Tuesday, September 11, 2012

Another One Bites the Dust

Last night, I was checking on my chickens before bed. In the "clean" pen, I noticed that Fred, my BLRW from my daughter's classroom hatch, was not on the perch with the other chickens. I found it odd and troubling.

This morning, I went to check on her, and found her in the henhouse instead of out with everyone else. She was kind of sitting low and was really puffed up.  I knew this was a bad sign, so I separated her from the others.

Within six hours, she was dead. I happened to have friends over when she finally passed, and one of them dug the hole for me, which was nice. All of the recent rain made the digging go very quickly.

I am feeling sad about the whole thing, and also extremely frustrated.  I honestly believe the three deaths are unrelated. Fred was never exposed to either of the other two chickens.

As I was really getting warmed up for my pity party, I remembered Fred's life, and some things kind of possibly clicked into place.  Fred was the last of the chicks to hatch in my daughter's class, and she was really, really overdue. She's also been a lot smaller than her hatchmates.  I'm now wondering if maybe she had something wrong with her from the beginning, and it just finally caught up with her?

I told my seven year old, and she took the news fairly well. She was sad, of course, but she accepted the news.

I was going to post a picture of her with this "obituary", but I can't find a recent one. My husband will be shocked- he is appalled at the sheer number of photos I have of my chickens.

Tuesday, September 4, 2012

Update and New Layer!

Today I exchanged a few emails with the vet at the extension. Evidently disposal of the animal is included, but that's just tossing out in the landfill (admittedly, I have no problem with this, even though that probably makes me a heartless pet owner). If I chose to incinerate, it was an extra charge. When I mentioned that I didn't see landfill as an option, and why I chose it, she said she would reverse that charge, which I thought was very decent of her. I also thought it was very kind of her to answer my questions about my flock. I've been losing sleep over what I could be facing, and she helped put my mind at ease.

Essentially, LL is incredibly common in the chicken community. She used the term ubiquitous, which is such a lovely word, and not used frequently enough. Ubiquitous means that it's found everywhere- more than 90% of chickens have been exposed to it. She said that the only way to guarantee a flock is LL free is to have each chicken tested before having them join the group, and to be prepared for a lot of positives. Having them actually get the tumors and die is fairly rare. If a flock starts having a lot of losses, it's probably a good idea to cull the rest, but odds are, it won't go that route.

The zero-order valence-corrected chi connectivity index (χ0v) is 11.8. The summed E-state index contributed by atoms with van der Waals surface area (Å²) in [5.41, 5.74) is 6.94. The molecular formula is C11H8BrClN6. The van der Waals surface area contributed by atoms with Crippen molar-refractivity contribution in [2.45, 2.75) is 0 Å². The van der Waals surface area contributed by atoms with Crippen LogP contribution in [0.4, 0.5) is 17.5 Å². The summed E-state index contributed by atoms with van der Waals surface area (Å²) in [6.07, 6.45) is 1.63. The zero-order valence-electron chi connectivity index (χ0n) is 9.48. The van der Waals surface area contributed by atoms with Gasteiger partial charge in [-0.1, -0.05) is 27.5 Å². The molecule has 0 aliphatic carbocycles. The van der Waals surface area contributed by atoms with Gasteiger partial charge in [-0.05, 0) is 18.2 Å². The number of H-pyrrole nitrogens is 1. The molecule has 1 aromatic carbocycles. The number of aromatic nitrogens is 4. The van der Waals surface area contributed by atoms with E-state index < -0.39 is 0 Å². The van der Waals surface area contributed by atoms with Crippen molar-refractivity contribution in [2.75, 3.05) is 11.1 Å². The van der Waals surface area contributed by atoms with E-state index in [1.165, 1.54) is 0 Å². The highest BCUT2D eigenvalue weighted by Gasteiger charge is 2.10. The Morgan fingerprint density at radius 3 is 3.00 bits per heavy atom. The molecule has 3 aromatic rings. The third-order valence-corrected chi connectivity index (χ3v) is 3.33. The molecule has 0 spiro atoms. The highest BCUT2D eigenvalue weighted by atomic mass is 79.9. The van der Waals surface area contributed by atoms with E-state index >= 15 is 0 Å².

My plan is to keep the remaining six chickens separate for a few more months. If nobody else gets sick, I can basically relax. Yes, they are all exposed, but it sounds like it isn't that big of a deal most of the time.

I also have great news! My cream legbar is officially laying! I was pretty sure that she laid an egg yesterday.  My lavender ameraucana eggs have had a particular shape to them (almost pear shaped), and always have some little calcium deposits, called "pimples" on the narrow end, and have a greenish tint.  The egg I got yesterday was smoother, more oval shape, no pimples and appeared more blue. Today, I got one of each, so I have my answer!

Ameraucana egg on the left (see the pimples at the very tip?) and Legbar egg on the right.

Sunday, September 2, 2012

Chick Pictures

Ok, without further ado, here's my chicks:

Named after her auntie, this is Potsy.

And this is Fonz. Pretty sure he's a boy.

And the two of them together:

The other two haven't hatched, and I don't think they will. When I was taking these guys out of the incubator,  I checked for pips and found none. I also tapped on both eggs, and didn't hear tapping back. I've always gotten a response when I do that with term, living eggs.